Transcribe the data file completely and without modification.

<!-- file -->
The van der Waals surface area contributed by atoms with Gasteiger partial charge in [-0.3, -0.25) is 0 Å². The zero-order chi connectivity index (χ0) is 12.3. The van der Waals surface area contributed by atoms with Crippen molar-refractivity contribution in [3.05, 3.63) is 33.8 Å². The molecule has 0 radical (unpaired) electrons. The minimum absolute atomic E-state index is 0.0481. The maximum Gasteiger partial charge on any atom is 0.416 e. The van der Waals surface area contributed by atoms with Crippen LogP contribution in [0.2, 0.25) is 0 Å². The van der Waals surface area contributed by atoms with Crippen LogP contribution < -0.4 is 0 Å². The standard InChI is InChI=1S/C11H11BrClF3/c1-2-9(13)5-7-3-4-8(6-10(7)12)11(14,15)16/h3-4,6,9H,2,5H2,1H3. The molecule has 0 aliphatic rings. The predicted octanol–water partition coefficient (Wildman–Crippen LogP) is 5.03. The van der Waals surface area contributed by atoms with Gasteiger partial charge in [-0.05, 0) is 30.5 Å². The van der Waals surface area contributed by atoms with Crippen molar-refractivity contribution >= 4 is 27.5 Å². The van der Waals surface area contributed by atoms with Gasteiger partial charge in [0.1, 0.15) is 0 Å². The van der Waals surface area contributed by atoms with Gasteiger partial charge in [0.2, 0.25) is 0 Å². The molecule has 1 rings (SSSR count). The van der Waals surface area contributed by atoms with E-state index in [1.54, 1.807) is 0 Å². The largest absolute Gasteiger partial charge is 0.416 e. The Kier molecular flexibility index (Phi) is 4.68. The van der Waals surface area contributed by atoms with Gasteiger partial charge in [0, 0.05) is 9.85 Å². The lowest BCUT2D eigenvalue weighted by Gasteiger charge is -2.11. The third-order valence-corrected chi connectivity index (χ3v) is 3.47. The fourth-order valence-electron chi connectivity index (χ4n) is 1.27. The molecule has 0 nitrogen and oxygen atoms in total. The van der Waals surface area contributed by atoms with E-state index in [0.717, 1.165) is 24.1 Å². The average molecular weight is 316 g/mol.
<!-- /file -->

The van der Waals surface area contributed by atoms with Gasteiger partial charge in [-0.3, -0.25) is 0 Å². The zero-order chi connectivity index (χ0) is 12.3. The van der Waals surface area contributed by atoms with Crippen molar-refractivity contribution in [3.05, 3.63) is 33.8 Å². The molecule has 0 radical (unpaired) electrons. The minimum absolute atomic E-state index is 0.0481. The maximum Gasteiger partial charge on any atom is 0.416 e. The van der Waals surface area contributed by atoms with Crippen LogP contribution in [0.2, 0.25) is 0 Å². The van der Waals surface area contributed by atoms with Crippen LogP contribution < -0.4 is 0 Å². The standard InChI is InChI=1S/C11H11BrClF3/c1-2-9(13)5-7-3-4-8(6-10(7)12)11(14,15)16/h3-4,6,9H,2,5H2,1H3. The molecule has 0 aliphatic rings. The predicted octanol–water partition coefficient (Wildman–Crippen LogP) is 5.03. The van der Waals surface area contributed by atoms with Gasteiger partial charge in [-0.05, 0) is 30.5 Å². The van der Waals surface area contributed by atoms with Crippen molar-refractivity contribution >= 4 is 27.5 Å². The van der Waals surface area contributed by atoms with Gasteiger partial charge in [0.1, 0.15) is 0 Å². The van der Waals surface area contributed by atoms with Gasteiger partial charge in [0.2, 0.25) is 0 Å². The molecule has 1 rings (SSSR count). The van der Waals surface area contributed by atoms with E-state index in [1.54, 1.807) is 0 Å². The largest absolute Gasteiger partial charge is 0.416 e. The Kier molecular flexibility index (Phi) is 4.68. The van der Waals surface area contributed by atoms with Gasteiger partial charge in [0, 0.05) is 9.85 Å². The lowest BCUT2D eigenvalue weighted by Gasteiger charge is -2.11. The third-order valence-corrected chi connectivity index (χ3v) is 3.47. The fourth-order valence-electron chi connectivity index (χ4n) is 1.27. The molecule has 0 nitrogen and oxygen atoms in total. The van der Waals surface area contributed by atoms with E-state index in [0.717, 1.165) is 24.1 Å². The average molecular weight is 316 g/mol.